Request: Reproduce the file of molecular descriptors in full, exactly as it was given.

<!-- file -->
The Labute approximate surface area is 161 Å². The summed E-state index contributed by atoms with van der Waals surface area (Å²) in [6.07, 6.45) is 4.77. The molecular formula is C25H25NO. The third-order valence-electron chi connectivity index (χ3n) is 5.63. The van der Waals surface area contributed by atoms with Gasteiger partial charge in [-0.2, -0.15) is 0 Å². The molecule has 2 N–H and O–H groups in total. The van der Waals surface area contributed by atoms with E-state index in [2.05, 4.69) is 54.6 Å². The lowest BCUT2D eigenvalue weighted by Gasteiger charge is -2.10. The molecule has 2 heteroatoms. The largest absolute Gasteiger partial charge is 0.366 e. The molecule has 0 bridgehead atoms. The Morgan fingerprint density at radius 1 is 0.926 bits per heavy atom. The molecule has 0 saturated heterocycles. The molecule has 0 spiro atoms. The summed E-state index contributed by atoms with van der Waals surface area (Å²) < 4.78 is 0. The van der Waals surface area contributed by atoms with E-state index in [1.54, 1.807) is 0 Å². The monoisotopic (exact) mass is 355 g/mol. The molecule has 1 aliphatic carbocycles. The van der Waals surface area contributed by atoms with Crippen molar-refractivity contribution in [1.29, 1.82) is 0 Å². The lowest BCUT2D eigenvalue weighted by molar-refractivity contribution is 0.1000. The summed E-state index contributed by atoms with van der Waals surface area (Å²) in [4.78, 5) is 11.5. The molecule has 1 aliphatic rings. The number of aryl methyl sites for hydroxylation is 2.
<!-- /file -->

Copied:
The Labute approximate surface area is 161 Å². The summed E-state index contributed by atoms with van der Waals surface area (Å²) in [6.07, 6.45) is 4.77. The molecular formula is C25H25NO. The third-order valence-electron chi connectivity index (χ3n) is 5.63. The van der Waals surface area contributed by atoms with Gasteiger partial charge in [-0.2, -0.15) is 0 Å². The molecule has 2 N–H and O–H groups in total. The van der Waals surface area contributed by atoms with E-state index in [2.05, 4.69) is 54.6 Å². The lowest BCUT2D eigenvalue weighted by Gasteiger charge is -2.10. The molecule has 2 heteroatoms. The largest absolute Gasteiger partial charge is 0.366 e. The molecule has 0 bridgehead atoms. The Morgan fingerprint density at radius 1 is 0.926 bits per heavy atom. The molecule has 0 saturated heterocycles. The molecule has 0 spiro atoms. The summed E-state index contributed by atoms with van der Waals surface area (Å²) < 4.78 is 0. The van der Waals surface area contributed by atoms with E-state index in [1.54, 1.807) is 0 Å². The monoisotopic (exact) mass is 355 g/mol. The molecule has 1 aliphatic carbocycles. The van der Waals surface area contributed by atoms with Crippen molar-refractivity contribution in [1.29, 1.82) is 0 Å². The lowest BCUT2D eigenvalue weighted by molar-refractivity contribution is 0.1000. The summed E-state index contributed by atoms with van der Waals surface area (Å²) in [4.78, 5) is 11.5. The molecule has 1 aliphatic rings. The number of aryl methyl sites for hydroxylation is 2.